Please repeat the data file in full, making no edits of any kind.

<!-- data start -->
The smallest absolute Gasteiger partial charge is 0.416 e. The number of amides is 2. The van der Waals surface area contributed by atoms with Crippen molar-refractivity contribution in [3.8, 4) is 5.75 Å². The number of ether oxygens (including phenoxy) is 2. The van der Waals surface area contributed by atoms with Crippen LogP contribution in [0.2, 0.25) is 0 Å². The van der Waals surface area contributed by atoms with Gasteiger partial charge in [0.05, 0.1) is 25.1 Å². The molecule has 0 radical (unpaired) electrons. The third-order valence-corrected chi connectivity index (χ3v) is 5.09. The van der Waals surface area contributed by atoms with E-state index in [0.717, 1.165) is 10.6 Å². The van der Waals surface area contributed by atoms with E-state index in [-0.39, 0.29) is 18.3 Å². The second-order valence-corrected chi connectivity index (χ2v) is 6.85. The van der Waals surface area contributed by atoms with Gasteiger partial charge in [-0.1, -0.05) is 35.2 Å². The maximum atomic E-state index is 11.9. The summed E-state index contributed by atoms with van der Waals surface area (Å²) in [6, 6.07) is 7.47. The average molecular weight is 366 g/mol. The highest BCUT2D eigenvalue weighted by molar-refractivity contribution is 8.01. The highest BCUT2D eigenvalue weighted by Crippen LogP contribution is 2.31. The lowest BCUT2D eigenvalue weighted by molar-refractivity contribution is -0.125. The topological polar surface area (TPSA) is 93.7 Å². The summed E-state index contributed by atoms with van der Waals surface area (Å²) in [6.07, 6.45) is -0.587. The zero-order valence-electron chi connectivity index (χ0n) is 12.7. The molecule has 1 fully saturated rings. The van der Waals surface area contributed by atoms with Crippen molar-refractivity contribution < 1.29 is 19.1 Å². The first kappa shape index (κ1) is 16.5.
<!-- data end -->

The smallest absolute Gasteiger partial charge is 0.416 e. The number of amides is 2. The van der Waals surface area contributed by atoms with Crippen molar-refractivity contribution in [3.8, 4) is 5.75 Å². The number of ether oxygens (including phenoxy) is 2. The van der Waals surface area contributed by atoms with Crippen LogP contribution in [0.2, 0.25) is 0 Å². The van der Waals surface area contributed by atoms with Gasteiger partial charge in [0.05, 0.1) is 25.1 Å². The molecule has 0 radical (unpaired) electrons. The third-order valence-corrected chi connectivity index (χ3v) is 5.09. The van der Waals surface area contributed by atoms with E-state index in [0.717, 1.165) is 10.6 Å². The van der Waals surface area contributed by atoms with E-state index in [-0.39, 0.29) is 18.3 Å². The second-order valence-corrected chi connectivity index (χ2v) is 6.85. The van der Waals surface area contributed by atoms with Gasteiger partial charge in [-0.1, -0.05) is 35.2 Å². The maximum atomic E-state index is 11.9. The summed E-state index contributed by atoms with van der Waals surface area (Å²) in [6, 6.07) is 7.47. The average molecular weight is 366 g/mol. The highest BCUT2D eigenvalue weighted by molar-refractivity contribution is 8.01. The highest BCUT2D eigenvalue weighted by Crippen LogP contribution is 2.31. The lowest BCUT2D eigenvalue weighted by molar-refractivity contribution is -0.125. The topological polar surface area (TPSA) is 93.7 Å². The summed E-state index contributed by atoms with van der Waals surface area (Å²) in [6.07, 6.45) is -0.587. The zero-order valence-electron chi connectivity index (χ0n) is 12.7. The molecule has 1 fully saturated rings. The van der Waals surface area contributed by atoms with Crippen molar-refractivity contribution < 1.29 is 19.1 Å². The first kappa shape index (κ1) is 16.5.